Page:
Mapping disease incidence reveals geographic patterns

The relationship between health and place reveals that disease incidence reflects more than the simple presence or absence of a disease; it reflects genetic, lifestyle and environmental factors, cultural influences, socioeconomic conditions and the availability and quality of health care programs and services.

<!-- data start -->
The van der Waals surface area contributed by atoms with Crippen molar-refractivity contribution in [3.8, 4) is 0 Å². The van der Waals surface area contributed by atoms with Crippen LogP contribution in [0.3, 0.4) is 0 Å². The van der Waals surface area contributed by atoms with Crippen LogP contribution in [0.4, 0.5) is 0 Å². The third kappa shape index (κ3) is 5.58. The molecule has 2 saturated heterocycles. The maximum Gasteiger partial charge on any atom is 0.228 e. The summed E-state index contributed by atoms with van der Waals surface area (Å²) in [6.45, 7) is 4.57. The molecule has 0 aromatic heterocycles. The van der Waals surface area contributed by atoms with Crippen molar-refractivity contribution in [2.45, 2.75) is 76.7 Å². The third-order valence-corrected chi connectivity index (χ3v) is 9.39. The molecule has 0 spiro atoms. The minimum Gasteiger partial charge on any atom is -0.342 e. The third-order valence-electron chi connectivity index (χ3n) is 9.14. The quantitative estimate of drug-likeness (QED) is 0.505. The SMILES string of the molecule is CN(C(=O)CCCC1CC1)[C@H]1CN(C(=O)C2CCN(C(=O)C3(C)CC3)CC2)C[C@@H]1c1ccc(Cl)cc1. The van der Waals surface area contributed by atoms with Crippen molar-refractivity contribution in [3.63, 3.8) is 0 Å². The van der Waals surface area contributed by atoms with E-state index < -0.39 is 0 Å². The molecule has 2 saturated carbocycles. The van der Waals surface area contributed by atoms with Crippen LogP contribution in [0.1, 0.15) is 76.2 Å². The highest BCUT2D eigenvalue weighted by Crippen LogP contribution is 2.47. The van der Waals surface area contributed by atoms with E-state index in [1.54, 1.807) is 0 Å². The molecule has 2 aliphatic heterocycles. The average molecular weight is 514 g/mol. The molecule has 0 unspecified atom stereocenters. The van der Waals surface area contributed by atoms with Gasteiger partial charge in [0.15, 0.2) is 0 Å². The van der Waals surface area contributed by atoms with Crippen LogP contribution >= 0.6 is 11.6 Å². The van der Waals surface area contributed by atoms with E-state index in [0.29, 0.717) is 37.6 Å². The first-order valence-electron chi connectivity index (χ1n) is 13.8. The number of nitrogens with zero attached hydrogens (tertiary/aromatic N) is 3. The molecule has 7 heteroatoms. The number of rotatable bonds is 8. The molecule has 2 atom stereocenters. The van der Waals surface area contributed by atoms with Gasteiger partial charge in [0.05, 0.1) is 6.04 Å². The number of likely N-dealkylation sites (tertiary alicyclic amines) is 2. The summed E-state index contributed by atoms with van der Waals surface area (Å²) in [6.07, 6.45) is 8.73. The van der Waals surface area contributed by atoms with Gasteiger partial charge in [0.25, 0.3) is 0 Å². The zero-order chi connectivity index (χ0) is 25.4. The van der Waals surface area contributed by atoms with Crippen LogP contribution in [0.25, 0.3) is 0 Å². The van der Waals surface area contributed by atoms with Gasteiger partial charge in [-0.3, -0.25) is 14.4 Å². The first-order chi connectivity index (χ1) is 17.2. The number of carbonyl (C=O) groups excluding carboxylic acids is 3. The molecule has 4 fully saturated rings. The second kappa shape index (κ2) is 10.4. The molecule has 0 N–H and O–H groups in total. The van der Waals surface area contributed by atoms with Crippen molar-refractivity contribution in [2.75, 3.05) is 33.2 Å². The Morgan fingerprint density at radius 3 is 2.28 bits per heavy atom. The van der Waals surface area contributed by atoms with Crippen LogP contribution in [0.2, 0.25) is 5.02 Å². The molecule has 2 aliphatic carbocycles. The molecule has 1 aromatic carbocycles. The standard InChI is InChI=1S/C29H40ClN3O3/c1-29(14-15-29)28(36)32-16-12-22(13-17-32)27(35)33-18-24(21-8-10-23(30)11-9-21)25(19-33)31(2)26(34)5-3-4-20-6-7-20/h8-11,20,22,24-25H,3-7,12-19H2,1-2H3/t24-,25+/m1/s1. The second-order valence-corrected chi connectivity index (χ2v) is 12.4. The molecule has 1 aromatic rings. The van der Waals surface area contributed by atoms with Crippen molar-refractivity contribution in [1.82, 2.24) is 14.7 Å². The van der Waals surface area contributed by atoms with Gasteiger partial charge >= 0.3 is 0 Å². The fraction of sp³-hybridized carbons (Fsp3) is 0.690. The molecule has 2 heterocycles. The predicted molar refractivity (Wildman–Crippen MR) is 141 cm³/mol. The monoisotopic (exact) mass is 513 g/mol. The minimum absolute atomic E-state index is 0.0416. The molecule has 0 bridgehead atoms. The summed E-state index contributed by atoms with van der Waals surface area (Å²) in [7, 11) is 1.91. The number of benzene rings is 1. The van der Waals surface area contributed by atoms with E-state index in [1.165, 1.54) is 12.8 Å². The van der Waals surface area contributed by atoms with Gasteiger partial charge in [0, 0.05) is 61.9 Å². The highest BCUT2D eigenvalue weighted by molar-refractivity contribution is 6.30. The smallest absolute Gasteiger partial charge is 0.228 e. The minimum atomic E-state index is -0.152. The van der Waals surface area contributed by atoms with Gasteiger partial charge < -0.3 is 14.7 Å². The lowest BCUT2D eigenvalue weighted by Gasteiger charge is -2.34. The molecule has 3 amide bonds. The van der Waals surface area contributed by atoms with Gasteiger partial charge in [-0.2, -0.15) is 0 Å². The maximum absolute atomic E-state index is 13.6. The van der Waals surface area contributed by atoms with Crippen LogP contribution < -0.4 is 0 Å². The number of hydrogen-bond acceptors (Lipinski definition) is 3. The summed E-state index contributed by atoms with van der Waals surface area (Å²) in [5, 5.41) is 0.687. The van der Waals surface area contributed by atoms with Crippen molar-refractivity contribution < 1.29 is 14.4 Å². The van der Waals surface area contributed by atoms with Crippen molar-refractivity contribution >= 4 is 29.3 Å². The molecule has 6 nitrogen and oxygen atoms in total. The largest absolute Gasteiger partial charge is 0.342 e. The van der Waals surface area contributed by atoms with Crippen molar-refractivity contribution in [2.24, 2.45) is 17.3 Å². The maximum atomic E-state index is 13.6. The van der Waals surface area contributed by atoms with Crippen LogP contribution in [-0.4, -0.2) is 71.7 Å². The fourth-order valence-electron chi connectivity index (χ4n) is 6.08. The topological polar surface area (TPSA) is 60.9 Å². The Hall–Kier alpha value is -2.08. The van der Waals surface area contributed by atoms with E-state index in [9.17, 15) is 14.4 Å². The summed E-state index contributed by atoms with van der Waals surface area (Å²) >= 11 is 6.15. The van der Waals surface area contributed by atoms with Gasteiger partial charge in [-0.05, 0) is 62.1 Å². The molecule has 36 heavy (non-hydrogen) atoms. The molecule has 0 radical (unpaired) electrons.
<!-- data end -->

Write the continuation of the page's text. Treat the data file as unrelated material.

By highlighting geographic patterns in disease incidence and delivering a clearer understanding of the relationship between health and place, government bodies can access evidence-based information about where to direct health funding and investments to alleviate the impact of avoidable health issues.

To help alleviate the burden of chronic diseases using spatial epidemiological research, the University of Canberra Health Research Institute pioneered a global health platform — the Australian Geospatial Health Lab (AGeoH-L).

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